Contraception has become essential in today’s society—as birth control, for family planning, to promote economic growth. The benefits are plenty, from preventing unwanted pregnancy and reducing the need for abortion, to improving the health and well-being of women.
Current methods are largely hormone based, administered either orally, transdermally, intravaginally, or intrauterinely, with the ‘pill’ being the most common. Alternatively, a surprising number of women opt for female sterilization, followed by the use of male condoms or the IUD. There are currently no hormone-based male contraceptive methods available, limiting the choice to male condoms or sterilization (vasectomy). However, when it comes to hormone agents, the benefits don’t come without cost, namely the effects on women’s health.
Clearly, there is a great need for new developments in this field, including both female contraceptives with fewer side effects and the introduction of male contraceptives that are on par.
To this end, Hui Li and co-workers at Pennsylvania State University have developed a method for analyzing and screening nonhormonal contraceptive agents. In particular, their device looks at the cumulus–oocyte complex (COC), which facilitates transfer of the egg to the oviduct. They suggest that targeting both cumulus expansion and oocyte maturation may enable safer and more easy-to-use contraception or combination regimes.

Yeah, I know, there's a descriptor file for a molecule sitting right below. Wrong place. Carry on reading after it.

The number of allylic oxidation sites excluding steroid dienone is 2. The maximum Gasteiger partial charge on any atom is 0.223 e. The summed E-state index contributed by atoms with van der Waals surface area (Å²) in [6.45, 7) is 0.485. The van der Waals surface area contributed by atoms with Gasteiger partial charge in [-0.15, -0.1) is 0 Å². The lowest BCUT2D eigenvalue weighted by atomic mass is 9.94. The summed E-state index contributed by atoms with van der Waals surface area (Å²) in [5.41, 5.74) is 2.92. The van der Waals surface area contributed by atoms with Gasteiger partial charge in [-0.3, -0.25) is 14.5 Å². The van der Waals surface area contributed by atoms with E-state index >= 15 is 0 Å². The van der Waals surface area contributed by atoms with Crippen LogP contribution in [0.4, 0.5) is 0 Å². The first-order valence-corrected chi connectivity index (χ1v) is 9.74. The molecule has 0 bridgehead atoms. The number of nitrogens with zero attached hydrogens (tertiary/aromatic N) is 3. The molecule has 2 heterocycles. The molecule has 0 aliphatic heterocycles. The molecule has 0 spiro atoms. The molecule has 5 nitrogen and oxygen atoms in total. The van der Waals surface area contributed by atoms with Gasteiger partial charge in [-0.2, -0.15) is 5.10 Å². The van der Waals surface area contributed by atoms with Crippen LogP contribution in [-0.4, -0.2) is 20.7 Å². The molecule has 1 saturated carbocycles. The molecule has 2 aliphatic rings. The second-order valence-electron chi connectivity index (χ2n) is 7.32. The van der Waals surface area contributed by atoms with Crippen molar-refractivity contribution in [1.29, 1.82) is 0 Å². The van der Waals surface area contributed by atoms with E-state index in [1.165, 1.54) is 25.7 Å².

In the recently published article in Small, a multiwell microfluidic device is developed (see schematic) that is capable of screening multiple drugs in parallel. Additionally, it facilitates COC incubation, medium exchange, enzyme loading, removal of cumulus cells, and fluorescence staining in each well, and was shown to be feasible for screening nonhormonal contraceptives by studying the effects of three nonhormonal agents on COC development.
The 3D printed device is a simple and scalable platform, which could be a promising alternative to current manual screening methods. With future aspirations to incorporate automated imaging and analysis, or other processes such as on-chip fertilization, this research holds the potential to be used for evaluation of not only contraceptive agents on the COC, but could be expanded to study various stages of reproduction.